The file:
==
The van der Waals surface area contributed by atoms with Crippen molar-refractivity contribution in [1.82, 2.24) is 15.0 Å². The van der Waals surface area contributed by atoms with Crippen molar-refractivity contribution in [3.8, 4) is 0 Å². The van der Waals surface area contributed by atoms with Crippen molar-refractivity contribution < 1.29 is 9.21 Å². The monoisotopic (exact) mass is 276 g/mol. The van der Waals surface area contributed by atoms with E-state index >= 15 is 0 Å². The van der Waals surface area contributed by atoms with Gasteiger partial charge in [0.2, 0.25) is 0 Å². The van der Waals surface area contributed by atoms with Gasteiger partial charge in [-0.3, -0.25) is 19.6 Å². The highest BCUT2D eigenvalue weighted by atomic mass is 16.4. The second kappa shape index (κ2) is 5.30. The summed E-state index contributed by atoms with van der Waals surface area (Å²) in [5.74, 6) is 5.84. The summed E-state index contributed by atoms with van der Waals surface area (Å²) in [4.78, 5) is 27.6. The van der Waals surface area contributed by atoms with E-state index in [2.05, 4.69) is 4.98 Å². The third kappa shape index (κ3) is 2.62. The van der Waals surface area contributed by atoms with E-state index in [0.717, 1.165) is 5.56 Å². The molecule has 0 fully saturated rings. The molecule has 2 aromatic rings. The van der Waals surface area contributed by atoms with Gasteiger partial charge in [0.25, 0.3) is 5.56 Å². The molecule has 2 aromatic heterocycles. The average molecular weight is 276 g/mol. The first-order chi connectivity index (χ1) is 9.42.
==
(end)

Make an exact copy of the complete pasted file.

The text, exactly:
The van der Waals surface area contributed by atoms with Crippen molar-refractivity contribution in [1.82, 2.24) is 15.0 Å². The van der Waals surface area contributed by atoms with Crippen molar-refractivity contribution in [3.8, 4) is 0 Å². The van der Waals surface area contributed by atoms with Crippen molar-refractivity contribution < 1.29 is 9.21 Å². The monoisotopic (exact) mass is 276 g/mol. The van der Waals surface area contributed by atoms with E-state index >= 15 is 0 Å². The van der Waals surface area contributed by atoms with Gasteiger partial charge in [0.2, 0.25) is 0 Å². The van der Waals surface area contributed by atoms with Gasteiger partial charge in [-0.3, -0.25) is 19.6 Å². The highest BCUT2D eigenvalue weighted by atomic mass is 16.4. The second kappa shape index (κ2) is 5.30. The summed E-state index contributed by atoms with van der Waals surface area (Å²) in [5.74, 6) is 5.84. The summed E-state index contributed by atoms with van der Waals surface area (Å²) in [4.78, 5) is 27.6. The van der Waals surface area contributed by atoms with E-state index in [2.05, 4.69) is 4.98 Å². The third kappa shape index (κ3) is 2.62. The van der Waals surface area contributed by atoms with E-state index in [0.717, 1.165) is 5.56 Å². The molecule has 0 fully saturated rings. The molecule has 2 aromatic rings. The van der Waals surface area contributed by atoms with Gasteiger partial charge in [0.25, 0.3) is 5.56 Å². The molecule has 2 aromatic heterocycles. The average molecular weight is 276 g/mol. The first-order chi connectivity index (χ1) is 9.42.